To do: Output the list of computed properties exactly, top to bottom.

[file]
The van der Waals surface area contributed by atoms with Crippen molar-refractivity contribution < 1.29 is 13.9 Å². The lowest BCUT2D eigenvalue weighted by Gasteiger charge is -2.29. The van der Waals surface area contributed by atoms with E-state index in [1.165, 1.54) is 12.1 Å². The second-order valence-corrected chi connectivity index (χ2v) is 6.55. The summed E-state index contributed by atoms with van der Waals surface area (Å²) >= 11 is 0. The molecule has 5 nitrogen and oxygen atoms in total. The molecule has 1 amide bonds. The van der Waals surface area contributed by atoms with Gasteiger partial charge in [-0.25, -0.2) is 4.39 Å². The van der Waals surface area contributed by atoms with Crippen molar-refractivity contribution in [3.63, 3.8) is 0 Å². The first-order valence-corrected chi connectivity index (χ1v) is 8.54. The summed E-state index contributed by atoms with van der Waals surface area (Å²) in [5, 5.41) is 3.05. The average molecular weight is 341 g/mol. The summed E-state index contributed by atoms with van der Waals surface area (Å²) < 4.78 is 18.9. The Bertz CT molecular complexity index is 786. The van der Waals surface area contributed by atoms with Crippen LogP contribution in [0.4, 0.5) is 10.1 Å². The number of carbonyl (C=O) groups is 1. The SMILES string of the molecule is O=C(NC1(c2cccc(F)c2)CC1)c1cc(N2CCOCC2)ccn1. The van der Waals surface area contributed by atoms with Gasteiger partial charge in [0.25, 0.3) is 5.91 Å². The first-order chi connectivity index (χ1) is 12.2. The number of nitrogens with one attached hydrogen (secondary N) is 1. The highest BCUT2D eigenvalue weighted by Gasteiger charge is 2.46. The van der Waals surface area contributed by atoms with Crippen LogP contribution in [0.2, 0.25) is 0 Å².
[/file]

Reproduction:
The van der Waals surface area contributed by atoms with Crippen molar-refractivity contribution < 1.29 is 13.9 Å². The lowest BCUT2D eigenvalue weighted by Gasteiger charge is -2.29. The van der Waals surface area contributed by atoms with E-state index in [1.165, 1.54) is 12.1 Å². The second-order valence-corrected chi connectivity index (χ2v) is 6.55. The summed E-state index contributed by atoms with van der Waals surface area (Å²) >= 11 is 0. The molecule has 5 nitrogen and oxygen atoms in total. The molecule has 1 amide bonds. The van der Waals surface area contributed by atoms with Gasteiger partial charge in [-0.25, -0.2) is 4.39 Å². The van der Waals surface area contributed by atoms with Crippen molar-refractivity contribution in [3.63, 3.8) is 0 Å². The first-order valence-corrected chi connectivity index (χ1v) is 8.54. The summed E-state index contributed by atoms with van der Waals surface area (Å²) in [5, 5.41) is 3.05. The average molecular weight is 341 g/mol. The summed E-state index contributed by atoms with van der Waals surface area (Å²) < 4.78 is 18.9. The Bertz CT molecular complexity index is 786. The van der Waals surface area contributed by atoms with Crippen LogP contribution in [0.4, 0.5) is 10.1 Å². The number of carbonyl (C=O) groups is 1. The SMILES string of the molecule is O=C(NC1(c2cccc(F)c2)CC1)c1cc(N2CCOCC2)ccn1. The van der Waals surface area contributed by atoms with Gasteiger partial charge in [0.25, 0.3) is 5.91 Å². The first-order chi connectivity index (χ1) is 12.2. The number of nitrogens with one attached hydrogen (secondary N) is 1. The highest BCUT2D eigenvalue weighted by Gasteiger charge is 2.46. The van der Waals surface area contributed by atoms with Crippen LogP contribution in [0.2, 0.25) is 0 Å².